“The race is on for the development of quantum resistance to fend off the possibility of future attacks, and 2022 will see nation-states such as the U.S and China or even a joint effort from the EU and NATO to prepare for the age of quantum computing.”
Cybercrime Will ‘Balloon’ to a $10 Trillion Concern
Duric forewarns – there will be physical consequences. I know, sounds ominous? According to Duric:
“After a string of major cyberattacks from SolarWinds to Colonial Pipeline and more, major world leaders such as Biden, Merkel, and Macron have made cyber security a national priority.”
Duric went on to say: “With the rise of nation-state-backed cybercriminals, attacks will only get more sophisticated and frequent next year.”
Edge Solutions/Zero-Trust to Become A Necessity
As most feel it is not only safer (health-wise) to work from home, many find it improves their mental health, as well. Workers report more balance, freedom, flexibility, and the ability to reduce commutes/travel – eventually taking more time to do the things they want to do.
Recent data compiled by Slack suggests that folks are willing to leave their job in search of greater flexibility because they have the option for hybrid work. Respondents to the survey were firm in their stance, noting they’d leave their job for one with lesser pay – if it let them work from home. Duric backs up the notion, adding:
“Employees in white-collar jobs have (made it clear) that working from home must be incorporated permanently into work policies. It is, however, unfortunate that most systems that companies have in place are designed to work with a firewall and are unsuited for a remote work environment.”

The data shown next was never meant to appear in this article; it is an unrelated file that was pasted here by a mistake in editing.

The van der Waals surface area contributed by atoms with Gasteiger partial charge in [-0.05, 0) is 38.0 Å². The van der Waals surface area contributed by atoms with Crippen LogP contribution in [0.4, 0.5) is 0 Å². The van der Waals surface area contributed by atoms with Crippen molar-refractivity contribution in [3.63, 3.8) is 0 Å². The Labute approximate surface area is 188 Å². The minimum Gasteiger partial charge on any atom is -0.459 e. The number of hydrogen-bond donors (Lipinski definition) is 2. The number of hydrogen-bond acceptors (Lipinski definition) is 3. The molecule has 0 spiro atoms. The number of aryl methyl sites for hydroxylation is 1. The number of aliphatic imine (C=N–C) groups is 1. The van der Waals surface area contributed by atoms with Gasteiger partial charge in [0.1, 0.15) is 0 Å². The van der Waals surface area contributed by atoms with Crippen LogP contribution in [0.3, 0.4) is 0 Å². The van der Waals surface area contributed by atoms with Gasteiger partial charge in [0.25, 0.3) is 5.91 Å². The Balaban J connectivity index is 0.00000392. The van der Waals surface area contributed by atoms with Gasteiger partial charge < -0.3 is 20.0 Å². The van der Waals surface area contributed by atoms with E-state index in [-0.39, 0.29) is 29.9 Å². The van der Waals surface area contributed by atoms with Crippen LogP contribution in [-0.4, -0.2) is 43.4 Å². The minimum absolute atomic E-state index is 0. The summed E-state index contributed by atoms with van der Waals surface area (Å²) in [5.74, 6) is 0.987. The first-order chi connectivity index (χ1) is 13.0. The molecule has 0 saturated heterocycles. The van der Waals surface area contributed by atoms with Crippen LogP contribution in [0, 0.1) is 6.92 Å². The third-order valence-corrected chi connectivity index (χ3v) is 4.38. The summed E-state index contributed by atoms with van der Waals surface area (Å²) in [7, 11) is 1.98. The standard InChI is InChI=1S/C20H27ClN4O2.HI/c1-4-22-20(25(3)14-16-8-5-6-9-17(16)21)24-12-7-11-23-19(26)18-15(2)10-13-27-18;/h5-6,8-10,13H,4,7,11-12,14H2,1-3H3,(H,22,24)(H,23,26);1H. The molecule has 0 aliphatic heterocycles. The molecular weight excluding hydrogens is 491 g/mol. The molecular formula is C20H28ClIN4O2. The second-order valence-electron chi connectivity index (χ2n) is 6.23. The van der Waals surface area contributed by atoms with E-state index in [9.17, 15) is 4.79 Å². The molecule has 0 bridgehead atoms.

He told me that in 2022, organizations must begin to rethink the systems they deploy and take a deeper look at adopting more edge-based solutions based on zero-trust architecture. All this might sound like a complicated mess, so let’s break that down to understand how this might (actually) benefit a business.
What is Edge Computing?
Edge-based computing enables real-time exchange on mobile and wireless platforms. It does so by relieving the often heavy load of data held and processed by data centers in the cloud. It is a form of computing that shifts that responsibility to devices that form the ‘Internet of Things (IoT),’ optimizing for optimal performance.
What is Zero Trust Security?
In a previous article where I interviewed Wire CEO, Morten Brøgger about Wire and its endeavors in the secure collaboration space, I defined the concept of zero-trust. The idea of “zero-trust” is an IT security model that requires a strict identity verification process for every person and device trying to access resources on a private network – no matter if they are within or outside of the network perimeter.
Such rigorous implementation of advanced security protocols, coupled with employee awareness, could very well mean the difference between secure enterprise-grade communication/collaboration and the risk of proprietary data getting into the hands of bad actors.